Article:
honeybadger45: Sigs are metallurgicaly inferior to Colts and less likely to be cut right. Don’t buy into the weirdo Sig fanboy fantasies.
Makoman: I just got back into 1911’s is myself. I owned 4 Colt’s prior, all were great guns and ran like tops, save for one that didn’t like anything lighter than 230 grain ammo. Based on my own limited research and budget, I decided my recent purchase would be would be either a Sig or a Springfield. I just wanted something different this time. I went to my LGS and handled several of both and ended up with a Sig Sauer TTT. The slide to frame fit seemed just a bit tighter on the Sig. The slide also felt smoother when moving it back and forth as well. I’ve read that Springfield triggers tend to be a bit better out of the box, but the trigger broke like glass on this particular Sig. The thumb safety also felt more slick, but still had a very positive feel to it when engaged and disengaged.
The main deciding factor for me though is that the Sig just looked and felt like a better quality piece when holding it in my hand. For what it’s worth, of all the mass production 1911 manufacturers, I’ve read that Sig uses a higher amount of quality parts (fewest amount of MIM parts) if that matters to you.
honeybadger45: Sigs are loaded with MIM and charge Colt prices. If you want a MIM gun, get a Ruger, at least they are honest about their pricing.. “Sig, better quality through fancy paint.”
3RidersApproaching: So, you think SIG charges more than you think they should. Fair enough, but not a big deal by any means. And for that reason alone you romp around here with a flame thrower, torching anyone who likes SIGs with vitriol and insults?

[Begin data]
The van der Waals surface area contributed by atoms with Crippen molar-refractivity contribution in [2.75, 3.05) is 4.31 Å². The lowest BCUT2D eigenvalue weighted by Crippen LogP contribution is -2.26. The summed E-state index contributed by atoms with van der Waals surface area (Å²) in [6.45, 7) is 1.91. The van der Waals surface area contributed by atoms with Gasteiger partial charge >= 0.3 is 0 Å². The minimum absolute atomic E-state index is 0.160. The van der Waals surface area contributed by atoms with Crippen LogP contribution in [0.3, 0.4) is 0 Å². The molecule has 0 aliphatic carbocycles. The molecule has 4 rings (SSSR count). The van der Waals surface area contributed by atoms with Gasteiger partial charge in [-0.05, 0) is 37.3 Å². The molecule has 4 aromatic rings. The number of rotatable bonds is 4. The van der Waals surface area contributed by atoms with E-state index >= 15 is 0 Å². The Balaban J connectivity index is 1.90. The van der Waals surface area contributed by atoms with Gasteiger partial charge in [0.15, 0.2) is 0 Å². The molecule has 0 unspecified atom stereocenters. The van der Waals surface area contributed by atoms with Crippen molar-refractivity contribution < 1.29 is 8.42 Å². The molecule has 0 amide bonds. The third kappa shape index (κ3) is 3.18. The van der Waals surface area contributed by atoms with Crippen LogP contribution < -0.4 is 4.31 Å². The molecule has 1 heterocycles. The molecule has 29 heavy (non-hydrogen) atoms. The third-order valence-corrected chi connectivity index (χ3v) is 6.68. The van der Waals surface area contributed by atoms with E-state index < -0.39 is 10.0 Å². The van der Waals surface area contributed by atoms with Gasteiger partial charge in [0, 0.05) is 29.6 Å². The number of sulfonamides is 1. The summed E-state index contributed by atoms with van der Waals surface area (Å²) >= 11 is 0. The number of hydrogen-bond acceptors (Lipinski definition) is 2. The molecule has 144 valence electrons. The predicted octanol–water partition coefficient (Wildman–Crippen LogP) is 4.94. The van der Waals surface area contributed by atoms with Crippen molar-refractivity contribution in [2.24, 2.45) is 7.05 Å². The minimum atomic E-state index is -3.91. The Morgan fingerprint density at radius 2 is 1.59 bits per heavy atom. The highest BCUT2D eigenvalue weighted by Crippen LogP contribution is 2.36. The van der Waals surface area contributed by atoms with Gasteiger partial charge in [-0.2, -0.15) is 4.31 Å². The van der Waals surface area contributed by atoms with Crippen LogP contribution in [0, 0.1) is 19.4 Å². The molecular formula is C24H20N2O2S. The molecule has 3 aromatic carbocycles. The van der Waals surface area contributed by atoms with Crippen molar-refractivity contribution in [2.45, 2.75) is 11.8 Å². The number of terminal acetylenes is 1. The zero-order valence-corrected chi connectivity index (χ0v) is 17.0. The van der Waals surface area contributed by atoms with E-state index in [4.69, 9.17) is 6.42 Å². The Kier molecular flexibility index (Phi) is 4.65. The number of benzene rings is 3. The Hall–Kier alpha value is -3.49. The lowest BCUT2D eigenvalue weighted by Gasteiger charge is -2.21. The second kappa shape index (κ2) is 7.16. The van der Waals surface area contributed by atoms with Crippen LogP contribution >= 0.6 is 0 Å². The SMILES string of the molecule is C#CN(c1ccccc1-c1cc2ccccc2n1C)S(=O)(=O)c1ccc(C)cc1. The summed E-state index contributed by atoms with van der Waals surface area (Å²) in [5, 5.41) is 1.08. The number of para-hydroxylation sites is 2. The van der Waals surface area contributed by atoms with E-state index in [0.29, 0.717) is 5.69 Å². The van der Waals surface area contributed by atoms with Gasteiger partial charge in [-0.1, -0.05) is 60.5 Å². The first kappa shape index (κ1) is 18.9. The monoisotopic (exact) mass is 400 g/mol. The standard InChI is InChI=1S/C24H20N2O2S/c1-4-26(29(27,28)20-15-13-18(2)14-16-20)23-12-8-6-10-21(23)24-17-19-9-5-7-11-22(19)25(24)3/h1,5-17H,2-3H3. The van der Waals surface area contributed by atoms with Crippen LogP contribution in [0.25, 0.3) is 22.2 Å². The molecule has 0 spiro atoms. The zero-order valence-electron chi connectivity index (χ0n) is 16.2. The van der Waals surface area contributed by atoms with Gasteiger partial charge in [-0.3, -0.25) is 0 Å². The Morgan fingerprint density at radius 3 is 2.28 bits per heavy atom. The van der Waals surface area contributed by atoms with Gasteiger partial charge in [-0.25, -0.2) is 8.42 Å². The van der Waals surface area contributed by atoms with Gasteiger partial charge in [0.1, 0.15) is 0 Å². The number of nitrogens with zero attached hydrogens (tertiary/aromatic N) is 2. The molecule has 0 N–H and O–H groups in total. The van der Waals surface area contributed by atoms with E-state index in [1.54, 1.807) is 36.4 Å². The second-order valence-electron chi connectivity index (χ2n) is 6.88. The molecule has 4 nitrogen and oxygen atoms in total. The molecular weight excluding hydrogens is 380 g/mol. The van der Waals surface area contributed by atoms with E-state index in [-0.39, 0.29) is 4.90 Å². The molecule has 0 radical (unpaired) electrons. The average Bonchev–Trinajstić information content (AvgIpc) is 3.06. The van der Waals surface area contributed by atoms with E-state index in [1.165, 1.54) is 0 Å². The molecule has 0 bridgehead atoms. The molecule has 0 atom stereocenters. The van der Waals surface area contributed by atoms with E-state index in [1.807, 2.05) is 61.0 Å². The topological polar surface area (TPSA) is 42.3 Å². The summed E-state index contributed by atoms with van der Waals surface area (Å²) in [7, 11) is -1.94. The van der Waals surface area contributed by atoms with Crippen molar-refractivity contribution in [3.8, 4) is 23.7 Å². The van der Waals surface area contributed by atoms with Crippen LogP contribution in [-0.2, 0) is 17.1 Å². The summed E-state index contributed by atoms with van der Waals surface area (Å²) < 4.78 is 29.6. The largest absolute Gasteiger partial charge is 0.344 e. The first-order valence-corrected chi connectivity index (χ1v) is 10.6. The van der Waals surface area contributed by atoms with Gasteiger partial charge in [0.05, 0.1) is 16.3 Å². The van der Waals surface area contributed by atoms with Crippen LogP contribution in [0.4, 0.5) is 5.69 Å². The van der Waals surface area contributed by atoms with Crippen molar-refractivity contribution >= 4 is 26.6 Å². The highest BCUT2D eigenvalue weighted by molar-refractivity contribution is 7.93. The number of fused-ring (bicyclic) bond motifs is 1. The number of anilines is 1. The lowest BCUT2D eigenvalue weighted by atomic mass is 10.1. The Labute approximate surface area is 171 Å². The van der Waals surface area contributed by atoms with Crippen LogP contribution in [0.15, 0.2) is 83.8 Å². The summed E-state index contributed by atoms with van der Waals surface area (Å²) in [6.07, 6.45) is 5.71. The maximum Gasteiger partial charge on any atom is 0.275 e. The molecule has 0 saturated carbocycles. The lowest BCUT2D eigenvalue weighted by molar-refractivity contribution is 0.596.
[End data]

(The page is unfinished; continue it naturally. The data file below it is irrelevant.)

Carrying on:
So tell us about your experiences with the Sig or other type of 1911’s.
He wasn’t the biggest buck I’d ever seen, but he had eight points and a big body, and at that stage of the season he was a shooter. Head down, searching side to side, neck swollen, he cruised along giving the does’ scent the utmost attention.
At 90 yards, he stopped and gave me a quartering-toward shot, and I placed the crosshairs of the 6.5-284 Norma just inside his foreleg, gently breaking the trigger. At the shot, the buck ﬂipped backward onto his back, legs in the air, and stayed in that position. The 156-grain Oryx had taken him through the heart and lungs, and proceeded to exit just behind the offside ribs, killing him instantly.
THE ORYX IS A PREMIUM BULLET, designed for a perfect blend of expansion – to create a large wound channel – and penetration – to ensure that the wound channel reaches the vital organs. Usually designed in a semispitzer proﬁle, the bullet’s copper jacket is engineered to be thinner at the nose, to initiate expansion, yet gets thicker toward the ﬂat base of the bullet.
In addition to getting thicker, the rear portion of the jacket is chemically bonded to the lead core to make sure that things stay together. Chemical bonding, resulting in what we call a “bonded core” bullet, prevents bullet breakup, and slows the expansion process down to allow the bullet to penetrate deeply. It is one of several methods used to resist overexpansion, a problem common to standard cup-and-core bullets at high-impact velocities, and the Norma Oryx does this well.